Bombshell figures have revealed the gap between public spending in Scotland and the rest of the UK has reached a record high.
New Government Expenditure and Revenue Scotland (GERS) statistics have shown an “enormous gap” between what Scotland raises in tax and what it spends in public services, totalling nearly £2000 for every man, woman and child.
And public spending here is £1661 more per person than the rest of Britain, it was revealed.
It means Scotland accounts for half of the UK’s entire deficit, despite having roughly 10 per cent of the population.
The net fiscal deficit was £12.6 billion in 2018/19, which is seven per cent of GDP. In contrast, the UK’s overall deficit is 1.1 per cent.
Even in European terms, the country with the next worst deficit is Cyprus, with 4.8 per cent.
Shadow finance secretary Murdo Fraser said the figures provided one of the strongest arguments yet that the SNP’s ongoing bid for independence should be taken off the table for good.
Scottish Conservative shadow finance secretary Murdo Fraser said:
“These figures reveal an enormous gap between what Scotland spends and what it raises in tax.
“We can have much higher spending in Scotland on public services thanks only to fiscal transfers from the rest of the UK, now worth £2000 for every man, woman and child in Scotland.
“These figures make it clear – had we followed Alex Salmond and Nicola Sturgeon’s advice in 2014 and backed independence – Scotland would now be facing up to an unprecedented financial black hole.
“Thanks to this union dividend, we continue to dodge the SNP bullet.
“What is remarkable is that, despite today’s clear evidence of the cost of independence, Nicola Sturgeon is still demanding we re-run the independence referendum as early as next year.
“Not only is she unable to spell out how she’d close the gap between spending and tax revenue, she can’t even tell us which currency we would use.
“These figures show once again that the SNP’s independence obsession isn’t standing up for Scotland – it would wreck Scotland.
“It’s time to take indyref2 off the table, and back a Scottish Conservative plan to get back to the things that matter – growing our economy, delivering high-quality public services, and keeping the UK together.”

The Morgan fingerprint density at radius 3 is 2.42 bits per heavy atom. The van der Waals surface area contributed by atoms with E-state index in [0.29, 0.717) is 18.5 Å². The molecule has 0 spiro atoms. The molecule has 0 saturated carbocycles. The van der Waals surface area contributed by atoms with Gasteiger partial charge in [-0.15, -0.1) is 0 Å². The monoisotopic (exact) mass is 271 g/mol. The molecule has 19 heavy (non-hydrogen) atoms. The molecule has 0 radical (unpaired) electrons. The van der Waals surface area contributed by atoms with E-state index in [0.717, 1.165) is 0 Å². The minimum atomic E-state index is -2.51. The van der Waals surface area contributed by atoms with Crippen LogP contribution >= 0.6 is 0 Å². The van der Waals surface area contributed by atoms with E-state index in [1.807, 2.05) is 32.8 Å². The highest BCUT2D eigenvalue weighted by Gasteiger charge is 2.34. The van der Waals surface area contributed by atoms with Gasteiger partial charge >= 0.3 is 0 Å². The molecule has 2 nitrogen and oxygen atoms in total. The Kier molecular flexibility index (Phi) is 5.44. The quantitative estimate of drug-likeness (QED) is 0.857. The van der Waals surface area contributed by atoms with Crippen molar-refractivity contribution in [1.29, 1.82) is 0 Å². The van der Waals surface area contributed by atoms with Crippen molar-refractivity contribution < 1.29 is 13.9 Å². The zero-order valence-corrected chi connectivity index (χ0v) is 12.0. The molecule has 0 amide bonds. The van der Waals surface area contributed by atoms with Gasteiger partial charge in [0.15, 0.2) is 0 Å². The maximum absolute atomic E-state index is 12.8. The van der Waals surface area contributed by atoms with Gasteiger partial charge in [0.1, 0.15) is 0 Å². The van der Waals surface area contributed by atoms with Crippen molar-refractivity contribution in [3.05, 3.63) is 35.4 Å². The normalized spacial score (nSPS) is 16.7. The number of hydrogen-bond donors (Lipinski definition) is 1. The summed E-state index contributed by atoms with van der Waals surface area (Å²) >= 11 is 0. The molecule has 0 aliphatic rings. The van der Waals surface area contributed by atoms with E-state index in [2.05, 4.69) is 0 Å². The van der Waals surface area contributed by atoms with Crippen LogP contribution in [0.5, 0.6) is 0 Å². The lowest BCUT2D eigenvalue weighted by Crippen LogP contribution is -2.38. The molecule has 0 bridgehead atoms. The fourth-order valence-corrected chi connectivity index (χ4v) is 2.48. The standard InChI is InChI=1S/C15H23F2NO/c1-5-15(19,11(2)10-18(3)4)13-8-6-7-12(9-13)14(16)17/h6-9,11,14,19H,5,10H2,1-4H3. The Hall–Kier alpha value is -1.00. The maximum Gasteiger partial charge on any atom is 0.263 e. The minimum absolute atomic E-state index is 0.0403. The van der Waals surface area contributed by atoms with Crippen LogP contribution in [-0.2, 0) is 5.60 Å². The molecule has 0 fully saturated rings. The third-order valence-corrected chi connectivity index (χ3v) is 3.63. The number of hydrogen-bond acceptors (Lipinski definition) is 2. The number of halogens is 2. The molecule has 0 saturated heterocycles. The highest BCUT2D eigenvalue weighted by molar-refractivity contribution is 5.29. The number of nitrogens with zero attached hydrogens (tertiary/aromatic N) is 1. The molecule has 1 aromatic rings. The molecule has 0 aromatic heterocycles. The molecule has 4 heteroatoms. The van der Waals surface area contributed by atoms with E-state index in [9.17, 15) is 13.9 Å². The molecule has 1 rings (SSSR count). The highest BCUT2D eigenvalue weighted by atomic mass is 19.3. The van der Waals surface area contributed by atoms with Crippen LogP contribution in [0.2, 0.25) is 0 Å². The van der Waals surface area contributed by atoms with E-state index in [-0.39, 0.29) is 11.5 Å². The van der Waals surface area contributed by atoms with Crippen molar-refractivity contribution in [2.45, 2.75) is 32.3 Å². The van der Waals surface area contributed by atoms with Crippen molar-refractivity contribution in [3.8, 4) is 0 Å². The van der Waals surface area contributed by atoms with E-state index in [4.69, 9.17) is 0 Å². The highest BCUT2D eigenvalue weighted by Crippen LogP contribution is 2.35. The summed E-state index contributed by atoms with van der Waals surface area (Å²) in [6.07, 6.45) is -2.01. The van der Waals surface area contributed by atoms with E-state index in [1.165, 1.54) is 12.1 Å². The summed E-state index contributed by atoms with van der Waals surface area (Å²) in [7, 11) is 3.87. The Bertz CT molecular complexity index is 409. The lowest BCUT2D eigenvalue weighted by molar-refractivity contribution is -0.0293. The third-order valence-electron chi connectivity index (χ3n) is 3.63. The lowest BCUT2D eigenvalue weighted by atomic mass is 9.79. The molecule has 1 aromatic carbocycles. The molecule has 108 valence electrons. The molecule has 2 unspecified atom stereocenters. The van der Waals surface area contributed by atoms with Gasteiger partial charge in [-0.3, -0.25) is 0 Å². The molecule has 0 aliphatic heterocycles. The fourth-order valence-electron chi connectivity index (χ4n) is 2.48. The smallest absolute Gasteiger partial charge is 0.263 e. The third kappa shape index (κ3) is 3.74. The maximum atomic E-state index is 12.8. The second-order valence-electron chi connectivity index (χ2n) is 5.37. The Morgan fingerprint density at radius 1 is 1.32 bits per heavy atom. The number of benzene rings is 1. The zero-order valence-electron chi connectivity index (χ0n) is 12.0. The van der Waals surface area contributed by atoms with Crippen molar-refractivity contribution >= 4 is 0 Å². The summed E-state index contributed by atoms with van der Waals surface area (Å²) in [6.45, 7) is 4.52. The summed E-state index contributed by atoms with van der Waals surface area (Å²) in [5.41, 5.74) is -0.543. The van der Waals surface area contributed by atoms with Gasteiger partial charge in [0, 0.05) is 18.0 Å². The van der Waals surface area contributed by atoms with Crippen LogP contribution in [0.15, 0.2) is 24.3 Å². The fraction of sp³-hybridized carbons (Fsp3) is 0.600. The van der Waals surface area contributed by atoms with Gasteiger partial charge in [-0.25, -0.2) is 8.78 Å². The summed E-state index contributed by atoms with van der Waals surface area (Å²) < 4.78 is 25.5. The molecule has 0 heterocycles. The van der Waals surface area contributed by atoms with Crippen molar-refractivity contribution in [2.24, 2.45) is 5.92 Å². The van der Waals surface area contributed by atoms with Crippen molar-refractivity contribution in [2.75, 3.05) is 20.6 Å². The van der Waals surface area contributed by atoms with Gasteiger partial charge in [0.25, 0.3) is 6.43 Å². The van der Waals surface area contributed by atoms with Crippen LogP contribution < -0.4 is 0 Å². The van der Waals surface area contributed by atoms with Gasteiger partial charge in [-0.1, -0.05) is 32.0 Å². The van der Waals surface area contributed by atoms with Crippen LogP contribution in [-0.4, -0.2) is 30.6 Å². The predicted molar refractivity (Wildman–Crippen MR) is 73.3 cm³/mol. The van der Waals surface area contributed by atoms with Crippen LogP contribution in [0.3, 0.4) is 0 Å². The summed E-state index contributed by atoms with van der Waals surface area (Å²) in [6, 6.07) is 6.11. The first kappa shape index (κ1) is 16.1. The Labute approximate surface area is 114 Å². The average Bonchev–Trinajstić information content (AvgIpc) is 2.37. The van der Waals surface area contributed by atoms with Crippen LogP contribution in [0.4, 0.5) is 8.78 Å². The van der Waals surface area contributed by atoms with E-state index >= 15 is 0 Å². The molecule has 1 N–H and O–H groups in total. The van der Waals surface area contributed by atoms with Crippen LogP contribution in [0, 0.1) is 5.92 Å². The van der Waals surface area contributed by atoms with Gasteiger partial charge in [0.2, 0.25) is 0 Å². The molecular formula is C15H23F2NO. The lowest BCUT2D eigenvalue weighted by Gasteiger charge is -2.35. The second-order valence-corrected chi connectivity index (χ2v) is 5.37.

Notes to editors:
- Public spending per person in Scotland is £1661 greater than the UK average. Public spending per person in Scotland is £13,854, compared to the average of £12193 in the UK as a whole meaning that spending is £1661 greater in Scotland than in the UK, the highest it has ever been. This is an increase of £91 spending per person compared to 2017-18. (Scottish Government, Government Expenditure and Revenue Scotland, 21 August 2019, link)
- Revenue per person in Scotland is £307 lower than the UK average. Revenue per person in Scotland is £11,531 compared to £11,838 in the UK as a whole. (Scottish Government, Government Expenditure and Revenue Scotland, 21 August 2019, link)
- An independent Scotland would have the largest deficit in the EU and would break EU member state rules. Scotland’s total net fiscal deficit was £12.6 billion, 7.0 per cent of GDP while across the UK as a whole it was 1.1 per cent. Cyprus’ net fiscal deficit, the highest for any EU member state, was 4.8 per cent in 2018. EU member states are required to have a budget deficit of below 3 per cent. (Eurostat, Government Deficit and Debt, 15 July 2019, link)
- Scotland’s deficit is six times the size of the UK’s. In 2018-19 Scotland’s total net fiscal deficit was £12.6 billion or 7 per cent of GDP. While across the UK as a whole it was only 1.1 per cent. (Scottish Government, Government Expenditure and Revenue Scotland, 21 August 2019, link)